Wednesday, October 06, 2010
Gatz is an emperor's new clothes production of an emperor's new clothes novel. The show starts with an interesting premise: unable to work due to computer problems, a man in an office in the 1980s starts reading The Great Gatsby out loud. And by the end of the 6-plus-hour show, he has read the entire book, out loud, while people from his office have turned into F. Scott Fitzgerald's characters. Unfortunately, the show lacks a consistent concept. It is not clear why certain people do or do not say lines (for example, one character is played partially by the narrator and partially by someone else, in the same scene), or why an actress playing a character who is injured in the novel is still wearing a bandage when she goes back to being the narrator's co-worker, or why the whole thing is set in a 1980's office in the first place. Yes, the office does provide contrast to the opulence of Gatsby's existence, but, so what? Other problems with the show include the fact that Jim Fletcher as Gatz is a singularly unseductive presence, totally lacking the warm smile that Fitzgerald mentions repeatedly. Is this a comment on The Great Gatsby? If so, what is it saying? The show does include some wonderful moments; the merging of noises in the office with noises in the novel works nicely; and Scott Shepherd is a fine narrator.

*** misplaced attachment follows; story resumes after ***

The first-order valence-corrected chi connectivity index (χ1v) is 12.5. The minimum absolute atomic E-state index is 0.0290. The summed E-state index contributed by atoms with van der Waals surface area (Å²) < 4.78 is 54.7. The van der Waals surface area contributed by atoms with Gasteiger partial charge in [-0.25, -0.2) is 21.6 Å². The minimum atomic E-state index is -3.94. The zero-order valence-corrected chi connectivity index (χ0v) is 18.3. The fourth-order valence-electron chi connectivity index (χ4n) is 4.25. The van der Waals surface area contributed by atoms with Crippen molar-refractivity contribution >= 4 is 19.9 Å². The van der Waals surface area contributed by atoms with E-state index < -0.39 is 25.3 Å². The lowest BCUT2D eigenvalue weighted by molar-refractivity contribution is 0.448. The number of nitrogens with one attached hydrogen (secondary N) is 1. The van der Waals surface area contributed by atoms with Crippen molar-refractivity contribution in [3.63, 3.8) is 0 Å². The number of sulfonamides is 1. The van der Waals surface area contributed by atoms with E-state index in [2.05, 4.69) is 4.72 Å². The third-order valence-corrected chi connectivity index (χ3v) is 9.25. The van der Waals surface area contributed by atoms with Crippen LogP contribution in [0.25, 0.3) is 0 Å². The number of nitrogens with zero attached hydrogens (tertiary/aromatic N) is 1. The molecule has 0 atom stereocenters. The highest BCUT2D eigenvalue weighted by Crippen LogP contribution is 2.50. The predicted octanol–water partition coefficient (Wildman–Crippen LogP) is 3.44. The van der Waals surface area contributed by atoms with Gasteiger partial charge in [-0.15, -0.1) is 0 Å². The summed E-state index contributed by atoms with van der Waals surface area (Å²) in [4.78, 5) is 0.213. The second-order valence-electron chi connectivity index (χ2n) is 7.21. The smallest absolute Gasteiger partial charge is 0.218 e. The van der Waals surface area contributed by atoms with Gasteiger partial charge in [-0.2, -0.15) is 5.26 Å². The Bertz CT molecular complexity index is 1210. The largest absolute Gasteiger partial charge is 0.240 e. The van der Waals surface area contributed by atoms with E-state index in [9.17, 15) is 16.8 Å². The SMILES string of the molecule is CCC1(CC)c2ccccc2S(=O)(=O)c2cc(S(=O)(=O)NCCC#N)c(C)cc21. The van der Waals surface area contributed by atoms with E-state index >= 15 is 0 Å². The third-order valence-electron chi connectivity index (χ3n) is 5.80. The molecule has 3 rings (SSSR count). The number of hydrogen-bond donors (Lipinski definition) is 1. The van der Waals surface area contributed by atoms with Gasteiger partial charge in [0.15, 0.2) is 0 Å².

As for the novel, considered by many to be "the great American novel": somewhat based on Fitzgerald's own experiences, it depicts only a small part of America, and finding the moral decay in bootlegging isn't exactly earth-shattering. The book ignores the multi-ethicity of America, focusing 99% on white Anglo-Saxon Protestants, and its depiction of the one Jewish character mentions his nose in virtually every sentence (I'm sorry, but eyes flash, noses don't). Fitzgerald presents cynicism as insight, and while his line-by-line writing is often superb, it's not enough. Fitzgerald is famous for saying "There are no second acts in American lives"; here again he shows tunnel vision, unable to see past his own experience. Fitzgerald's drinking precluded his personally ever having a second act, but the United States is a place full of second, third, fourth, and fifth acts. In fact, the country itself is founded on the second acts of the millions of people who have immigrated here.